(Sorted roughly by awesomeness)
For my senior capstone (SCOPE) project I built an location-based social todo list for iOS. The primary purpose of building this app was to test a backend service developed by our corporate sponsor, and to provide continual feedback on this service. During the course of this project, I learned in iOS development for the first time, and served as tech lead of my 5 person team.
Designed an original algorithm to find knots in directed graphs, and applied this algorithm to an analysis of Wikipedia. Final report was published as Chapter 13 of "Think Complexity".
Using methodologies from NLP, we developed and implemented an algorithm for finding the sentence in a movie review which best summarizes that review.
Interfaced 4 trampolines with a computer, such that jumps were interpreted as keypresses. Created 2 games that could be controlled by the trampolines. One game was a "Simon Says" type game which could tested the player's memory; the other was a "Whack-A-Mole" game which tested the player's agility.
Entered the "Dark Worlds" competition sponsored by Kaggle. Developed an algorithm to predict the position of dark matter in a sky, based on the ellipticity of galaxies in the sky. Our solution performed better than the algorithm currently used by astronomers.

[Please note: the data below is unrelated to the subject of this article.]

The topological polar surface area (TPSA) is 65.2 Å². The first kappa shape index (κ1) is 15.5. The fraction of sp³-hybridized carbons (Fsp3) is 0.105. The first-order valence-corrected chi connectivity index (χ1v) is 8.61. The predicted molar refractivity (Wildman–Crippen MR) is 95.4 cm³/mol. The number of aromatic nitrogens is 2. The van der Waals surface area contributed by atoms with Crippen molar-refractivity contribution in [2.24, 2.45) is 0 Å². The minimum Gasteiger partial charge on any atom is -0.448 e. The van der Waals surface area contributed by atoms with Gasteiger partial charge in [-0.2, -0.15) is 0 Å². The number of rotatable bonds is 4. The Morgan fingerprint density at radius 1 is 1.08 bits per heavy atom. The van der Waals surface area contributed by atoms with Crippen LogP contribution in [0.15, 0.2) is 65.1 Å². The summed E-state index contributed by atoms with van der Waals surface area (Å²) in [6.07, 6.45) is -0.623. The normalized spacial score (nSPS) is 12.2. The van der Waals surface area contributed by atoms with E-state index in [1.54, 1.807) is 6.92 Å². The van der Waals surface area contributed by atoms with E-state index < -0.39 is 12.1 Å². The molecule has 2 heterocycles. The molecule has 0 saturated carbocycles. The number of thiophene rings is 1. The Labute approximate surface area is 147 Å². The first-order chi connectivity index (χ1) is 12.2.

Working with 3 friends over an 18 hour period at HackMIT, wrote an app which allows users to select music they're interested in listening to, based on a visualization of similarities between different artists. We came in 2nd place in the hackathon!
Frogger-like game in which the player tries to help an old woman cross the street, so that she could make it to bingo night. Built with Python.
Android phone as a mouse
Tried to use an Android phone as a mouse for a Linux computer. Phone transmitted accelerometer data via WiFi, and a C program which receives this data and translates it into pointer motion. This project was one of the most technically challenging that I've worked on at Olin.
Looks-like/works-like prototype of a course-planning website for Olin, Babson, and Wellesley students. Specifically designed to make it easier for students to cross-register between the three students, as there's currently no easy way of getting all this information in one place
User-Oriented Collaborative Design (UOCD) is a required class at Olin, in which students spend a full semester learning to design for a specific user group. The end goal was to create a product which would be technologically feasible in 10-20 years. We studied the needs of people with tattoos, which included conducting user interviews, developing user personas identifying areas of opportunity and co-designing with users. Final product was a foam prototype of a gadget that allows users to modify or hide their tattoos.